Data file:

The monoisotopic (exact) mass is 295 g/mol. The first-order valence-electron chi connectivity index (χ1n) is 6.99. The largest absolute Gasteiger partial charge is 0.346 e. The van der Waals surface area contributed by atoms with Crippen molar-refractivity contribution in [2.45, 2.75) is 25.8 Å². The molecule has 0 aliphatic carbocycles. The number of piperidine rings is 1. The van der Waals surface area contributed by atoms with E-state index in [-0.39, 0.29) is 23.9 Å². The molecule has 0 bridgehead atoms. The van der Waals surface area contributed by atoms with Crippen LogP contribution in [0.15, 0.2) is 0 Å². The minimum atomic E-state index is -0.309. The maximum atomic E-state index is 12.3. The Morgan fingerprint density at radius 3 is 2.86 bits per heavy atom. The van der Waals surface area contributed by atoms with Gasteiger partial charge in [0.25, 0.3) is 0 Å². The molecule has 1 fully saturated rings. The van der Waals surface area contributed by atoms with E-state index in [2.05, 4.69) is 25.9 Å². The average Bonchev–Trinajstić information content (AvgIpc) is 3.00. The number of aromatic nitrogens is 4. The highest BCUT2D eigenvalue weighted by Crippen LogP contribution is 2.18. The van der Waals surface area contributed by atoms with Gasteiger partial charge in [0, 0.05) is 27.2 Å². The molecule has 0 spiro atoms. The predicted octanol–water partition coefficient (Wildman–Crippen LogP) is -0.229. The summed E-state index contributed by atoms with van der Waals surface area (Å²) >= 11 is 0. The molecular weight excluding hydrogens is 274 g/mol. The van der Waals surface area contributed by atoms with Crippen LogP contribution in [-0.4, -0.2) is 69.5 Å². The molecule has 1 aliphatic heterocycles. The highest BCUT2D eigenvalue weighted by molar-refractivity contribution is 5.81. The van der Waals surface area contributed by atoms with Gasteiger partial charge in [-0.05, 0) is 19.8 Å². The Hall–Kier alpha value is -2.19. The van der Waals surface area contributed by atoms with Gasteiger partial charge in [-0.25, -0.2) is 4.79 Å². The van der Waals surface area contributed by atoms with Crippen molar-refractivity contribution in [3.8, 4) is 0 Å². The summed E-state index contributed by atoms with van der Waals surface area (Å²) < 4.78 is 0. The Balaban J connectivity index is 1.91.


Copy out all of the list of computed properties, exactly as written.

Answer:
The monoisotopic (exact) mass is 295 g/mol. The first-order valence-electron chi connectivity index (χ1n) is 6.99. The largest absolute Gasteiger partial charge is 0.346 e. The van der Waals surface area contributed by atoms with Crippen molar-refractivity contribution in [2.45, 2.75) is 25.8 Å². The molecule has 0 aliphatic carbocycles. The number of piperidine rings is 1. The van der Waals surface area contributed by atoms with E-state index in [-0.39, 0.29) is 23.9 Å². The molecule has 0 bridgehead atoms. The van der Waals surface area contributed by atoms with Crippen LogP contribution in [0.15, 0.2) is 0 Å². The minimum atomic E-state index is -0.309. The maximum atomic E-state index is 12.3. The Morgan fingerprint density at radius 3 is 2.86 bits per heavy atom. The van der Waals surface area contributed by atoms with Gasteiger partial charge in [0.25, 0.3) is 0 Å². The molecule has 1 fully saturated rings. The van der Waals surface area contributed by atoms with E-state index in [2.05, 4.69) is 25.9 Å². The average Bonchev–Trinajstić information content (AvgIpc) is 3.00. The number of aromatic nitrogens is 4. The highest BCUT2D eigenvalue weighted by Crippen LogP contribution is 2.18. The van der Waals surface area contributed by atoms with Gasteiger partial charge in [0, 0.05) is 27.2 Å². The molecule has 0 spiro atoms. The predicted octanol–water partition coefficient (Wildman–Crippen LogP) is -0.229. The summed E-state index contributed by atoms with van der Waals surface area (Å²) >= 11 is 0. The molecular weight excluding hydrogens is 274 g/mol. The van der Waals surface area contributed by atoms with Crippen LogP contribution in [-0.4, -0.2) is 69.5 Å². The molecule has 1 aliphatic heterocycles. The highest BCUT2D eigenvalue weighted by molar-refractivity contribution is 5.81. The van der Waals surface area contributed by atoms with Gasteiger partial charge in [-0.05, 0) is 19.8 Å². The Hall–Kier alpha value is -2.19. The van der Waals surface area contributed by atoms with Gasteiger partial charge in [-0.25, -0.2) is 4.79 Å². The van der Waals surface area contributed by atoms with Crippen molar-refractivity contribution in [3.8, 4) is 0 Å². The summed E-state index contributed by atoms with van der Waals surface area (Å²) < 4.78 is 0. The Balaban J connectivity index is 1.91.